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Publisher's Summary

The White Tree (book one): In Mallon, the dark magic of the nether has been banned for centuries. Its users have been driven out or killed. Its secrets lost.

But the holy book of the nethermancers has just been found by a boy named Dante.

As he works to unlock the book's power, he's attacked in the street. The nethermancers aren't gone—and they want their book back. Caught between death cultists and the law, Dante fights for his life, aided by his growing skills and a brash bodyguard named Blays. Together they're drawn into a centuries-old conflict that brings Mallon to the brink of civil war.

Surviving won't be easy. But if they make it out alive, they'll step down the path to becoming two of the greatest warriors the world has ever known.

The Great Rift (book two): Dante and Blays have averted war against their new home of Narashtovik. But they didn't do so alone. It's time to repay their debts.

The norren who helped them remain enslaved by the Gaskan Empire. While arming the norren clans for rebellion, Dante hears one of them is in possession of the legendary Quivering Bow. If he can track down the weapon, it could secure norren independence.

But the wheels of war have already begun to turn. As Gask moves to crush the rebellion, Dante and Blays find themselves at the head of a campaign for survival—for norren and Narashtovik alike.

The Black Star (book three): Narashtovik has been saved—but Dante and Blays' friendship has been destroyed.

Blaming the Gaskan king for the loss of his love, Lira, Blays infiltrates the enemy nobility. There he schemes to bankrupt Gask and drive its ruler from the throne. But Dante's been waiting for Blays' return. If he finds and exposes him, Blays will be executed as a spy.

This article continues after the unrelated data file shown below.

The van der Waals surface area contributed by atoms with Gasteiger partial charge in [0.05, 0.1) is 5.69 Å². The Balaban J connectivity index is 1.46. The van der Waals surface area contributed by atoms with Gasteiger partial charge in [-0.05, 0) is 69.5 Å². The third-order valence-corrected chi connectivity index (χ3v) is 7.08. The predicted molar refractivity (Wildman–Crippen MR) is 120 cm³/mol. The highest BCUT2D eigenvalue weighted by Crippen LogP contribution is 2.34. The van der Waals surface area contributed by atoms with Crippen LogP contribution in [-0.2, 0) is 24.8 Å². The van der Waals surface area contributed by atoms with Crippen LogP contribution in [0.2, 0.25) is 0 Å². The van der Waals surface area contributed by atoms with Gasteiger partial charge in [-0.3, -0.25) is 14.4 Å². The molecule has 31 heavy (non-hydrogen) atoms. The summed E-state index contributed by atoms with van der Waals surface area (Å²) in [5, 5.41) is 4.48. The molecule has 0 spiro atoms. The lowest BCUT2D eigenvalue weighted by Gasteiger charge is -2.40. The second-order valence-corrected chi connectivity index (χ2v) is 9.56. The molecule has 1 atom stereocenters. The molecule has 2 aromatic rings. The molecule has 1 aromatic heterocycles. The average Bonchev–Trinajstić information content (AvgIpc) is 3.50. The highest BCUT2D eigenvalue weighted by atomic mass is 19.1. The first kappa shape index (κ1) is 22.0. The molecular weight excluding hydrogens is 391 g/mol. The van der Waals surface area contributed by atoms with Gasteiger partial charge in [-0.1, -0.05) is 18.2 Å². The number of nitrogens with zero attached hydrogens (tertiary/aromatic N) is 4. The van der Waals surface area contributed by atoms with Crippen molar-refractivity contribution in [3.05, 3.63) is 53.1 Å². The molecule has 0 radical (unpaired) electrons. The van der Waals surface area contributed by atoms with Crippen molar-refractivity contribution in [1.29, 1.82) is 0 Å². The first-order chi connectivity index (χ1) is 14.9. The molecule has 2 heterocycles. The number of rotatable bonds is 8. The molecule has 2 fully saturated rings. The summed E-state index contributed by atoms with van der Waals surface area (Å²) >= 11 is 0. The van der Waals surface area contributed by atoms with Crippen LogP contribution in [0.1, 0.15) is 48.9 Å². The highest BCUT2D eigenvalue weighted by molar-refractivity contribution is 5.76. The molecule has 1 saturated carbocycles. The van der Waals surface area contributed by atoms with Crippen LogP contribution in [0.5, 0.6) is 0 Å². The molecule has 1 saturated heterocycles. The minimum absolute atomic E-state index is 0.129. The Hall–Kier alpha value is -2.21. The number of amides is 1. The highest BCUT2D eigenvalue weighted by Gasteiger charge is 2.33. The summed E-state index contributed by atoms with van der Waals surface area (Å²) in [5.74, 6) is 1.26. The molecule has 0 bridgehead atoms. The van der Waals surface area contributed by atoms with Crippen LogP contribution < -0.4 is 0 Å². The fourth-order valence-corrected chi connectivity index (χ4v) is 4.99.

As they squabble, strange lights shine in the east. Harbingers of a long-forgotten threat. If the signs go ignored, Narashtovik will be annihilated by an enemy it never knew it had.

©2012 Edward W. Robertson (P)2015 Podium Publishing

What listeners say about The Cycle of Arawn

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  • Overall
    5 out of 5 stars
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#Audible1

Listened to this title while driving class 1 shift work. Looked forward to every shift just so I could continue this book until completion. Clear narration easily heard over the road noise of a big rig. My favorite chapter is around part 5 - 6 when the main character truly grasps the magical powers within himself. While using them for the defense of others, some unavoidable casualties were inflicted. If you enjoy fantasy and have the time to listen, this title is time well spent.

3 people found this helpful

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A decent adventure.

Dante is a teenager when he discovers a man doing what looks like magic. On his journey to discover how this magic is done he meets another teenager, Blays, who is very good with swords. Dante finds the "Cycle of Arawn" as a guiding text that teaches him the magic.

The three novels contained in this audio book are the adventures of their rise, consolidation and protection of power. Like all good hero stories their intentions are good.

There are two types of magic the Nether, which Dante uses and the Ether, which isn't really explored, and may be explored more in later books?

Tim Gerard Reynolds, as always, does an fantastic job of performing the material. One issue I did have is that I have got so used to his voice in the Riyria and Legends series that it was hard not to think of Blays and Dante as characters from Riyria. Once the story picked up that was no longer a problem.

The way magic works is interesting, the characters are engaging. The last story the characters started to feel more two dimensional and if I had listened to these as separate books, I may have given the third book a lower rating. As it is done as one long story, the third book benefits from my brain being in the same context as the first two books when I listened to it. Also the third book had a way more predictable plot twist than the first two.

Over all a good series, worth the time invested.

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Obnoxious lead characters, great narration

The 2 main characters are horrible, mindless killers, fools, unliveable. There is no logic or reason to their exploits. It’s tiresome listening, but the narration is quite good. I do not recommend this trilogy. I had read that it improves into the second book, but this simply is not true.